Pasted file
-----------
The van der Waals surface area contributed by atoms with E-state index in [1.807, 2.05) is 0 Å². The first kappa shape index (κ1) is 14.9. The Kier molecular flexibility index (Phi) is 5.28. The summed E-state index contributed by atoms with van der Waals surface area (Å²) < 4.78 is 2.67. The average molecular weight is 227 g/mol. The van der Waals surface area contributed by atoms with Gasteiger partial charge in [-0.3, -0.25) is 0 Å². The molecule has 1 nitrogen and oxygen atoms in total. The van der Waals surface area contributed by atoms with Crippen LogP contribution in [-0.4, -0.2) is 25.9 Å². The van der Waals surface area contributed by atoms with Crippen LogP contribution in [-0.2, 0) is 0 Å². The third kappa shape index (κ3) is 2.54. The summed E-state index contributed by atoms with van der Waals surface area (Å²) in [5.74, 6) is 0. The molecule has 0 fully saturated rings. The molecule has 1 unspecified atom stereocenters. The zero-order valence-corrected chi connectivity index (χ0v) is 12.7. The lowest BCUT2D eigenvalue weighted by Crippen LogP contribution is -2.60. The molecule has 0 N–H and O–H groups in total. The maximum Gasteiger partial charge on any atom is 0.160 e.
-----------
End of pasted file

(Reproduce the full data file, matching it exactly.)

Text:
The van der Waals surface area contributed by atoms with E-state index in [1.807, 2.05) is 0 Å². The first kappa shape index (κ1) is 14.9. The Kier molecular flexibility index (Phi) is 5.28. The summed E-state index contributed by atoms with van der Waals surface area (Å²) < 4.78 is 2.67. The average molecular weight is 227 g/mol. The van der Waals surface area contributed by atoms with Gasteiger partial charge in [-0.3, -0.25) is 0 Å². The molecule has 1 nitrogen and oxygen atoms in total. The van der Waals surface area contributed by atoms with Crippen LogP contribution in [-0.4, -0.2) is 25.9 Å². The van der Waals surface area contributed by atoms with Crippen LogP contribution in [-0.2, 0) is 0 Å². The third kappa shape index (κ3) is 2.54. The summed E-state index contributed by atoms with van der Waals surface area (Å²) in [5.74, 6) is 0. The molecule has 0 fully saturated rings. The molecule has 1 unspecified atom stereocenters. The zero-order valence-corrected chi connectivity index (χ0v) is 12.7. The lowest BCUT2D eigenvalue weighted by Crippen LogP contribution is -2.60. The molecule has 0 N–H and O–H groups in total. The maximum Gasteiger partial charge on any atom is 0.160 e.